First hillfort dig in Shropshire for 40 years
An archaeological dig is set to take place at Nesscliffe Hillfort, believed to be the first of a hillfort in Shropshire for 40 years.
It follows several years of habitat management, site protection measures, photographic analysis and geophysical surveys.
Archaeological test pits were also dug and revealed signs of possible iron age roundhouses and also fragments of Roman pottery.
The hillfort is thought to date back to 500BC.
Experts say the aim of the dig is to help improve site interpretation for visitors and support the future management of Nesscliffe Hillfort.
Clare Fildes, interim head of culture and heritage at Shropshire Council, said: “This is a hugely exciting project and follows the successful archaeological dig that recently took place at Shrewsbury Castle.
“It is important from both a management and visitor point of view that we work to better understand the history of our country parks and heritage sites like Nesscliffe Hillfort so we can preserve them and make them the best possible destinations for people to enjoy."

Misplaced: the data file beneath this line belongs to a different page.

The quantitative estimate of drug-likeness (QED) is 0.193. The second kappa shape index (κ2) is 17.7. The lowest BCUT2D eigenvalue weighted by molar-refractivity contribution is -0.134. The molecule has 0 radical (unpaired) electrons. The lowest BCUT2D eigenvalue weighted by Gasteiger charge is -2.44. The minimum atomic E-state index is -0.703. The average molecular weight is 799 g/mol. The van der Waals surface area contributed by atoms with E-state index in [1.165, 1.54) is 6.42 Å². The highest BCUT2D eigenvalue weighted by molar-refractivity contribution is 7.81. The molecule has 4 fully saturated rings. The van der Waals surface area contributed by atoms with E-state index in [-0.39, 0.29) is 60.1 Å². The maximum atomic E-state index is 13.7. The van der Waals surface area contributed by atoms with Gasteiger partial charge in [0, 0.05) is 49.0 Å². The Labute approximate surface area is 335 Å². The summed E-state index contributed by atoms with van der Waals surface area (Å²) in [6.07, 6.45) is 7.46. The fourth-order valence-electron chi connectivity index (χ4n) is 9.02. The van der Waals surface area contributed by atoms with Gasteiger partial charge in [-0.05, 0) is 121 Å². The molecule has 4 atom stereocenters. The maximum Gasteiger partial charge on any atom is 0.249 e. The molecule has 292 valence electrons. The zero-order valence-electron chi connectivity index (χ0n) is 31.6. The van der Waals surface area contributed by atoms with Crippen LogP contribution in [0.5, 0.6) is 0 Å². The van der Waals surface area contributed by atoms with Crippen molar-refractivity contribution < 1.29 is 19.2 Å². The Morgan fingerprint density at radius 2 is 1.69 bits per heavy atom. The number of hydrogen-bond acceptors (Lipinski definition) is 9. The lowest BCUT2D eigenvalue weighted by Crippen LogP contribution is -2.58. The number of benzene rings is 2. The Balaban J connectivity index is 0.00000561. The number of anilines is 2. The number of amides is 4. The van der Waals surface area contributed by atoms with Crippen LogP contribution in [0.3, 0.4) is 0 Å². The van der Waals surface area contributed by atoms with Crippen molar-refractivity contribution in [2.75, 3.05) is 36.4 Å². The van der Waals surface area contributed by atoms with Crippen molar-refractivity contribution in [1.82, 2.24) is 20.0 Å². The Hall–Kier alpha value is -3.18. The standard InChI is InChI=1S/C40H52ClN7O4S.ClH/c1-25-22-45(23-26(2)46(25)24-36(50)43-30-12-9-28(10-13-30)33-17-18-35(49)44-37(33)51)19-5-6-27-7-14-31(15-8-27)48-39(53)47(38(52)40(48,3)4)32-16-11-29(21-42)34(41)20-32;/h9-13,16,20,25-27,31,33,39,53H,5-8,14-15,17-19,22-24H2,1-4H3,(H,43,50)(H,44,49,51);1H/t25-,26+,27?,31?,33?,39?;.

The project is a partnership between Shropshire Council’s outdoor partnerships and natural & historic environment teams and Southampton and Oxford Universities.
Gary Lock, emeritus professor of archaeology at Oxford University and co-director of the excavation, said: “Hillforts are one of the most impressive types of archaeological sites and yet are poorly understood. "We are hoping that this excavation will help explain how Nesscliffe hillfort was built and used. It is an important and exciting project and we welcome members of the public to come and see what we are doing.”
The dig has been funded with grants from The Prehistoric Society, The Robert Kiln Trust, The Society of Antiquaries and the Shropshire Archaeological and Historical Society.
Nesscliffe Hill Camp is thought to have had two conjoined enclosures, of seemingly differing dates, built against the sheer cliffs at the north-western end of the hill.
In its original form the hillfort appears to have consisted of a single enclosure encompassing the summit of the hill, now known as Oliver’s Point.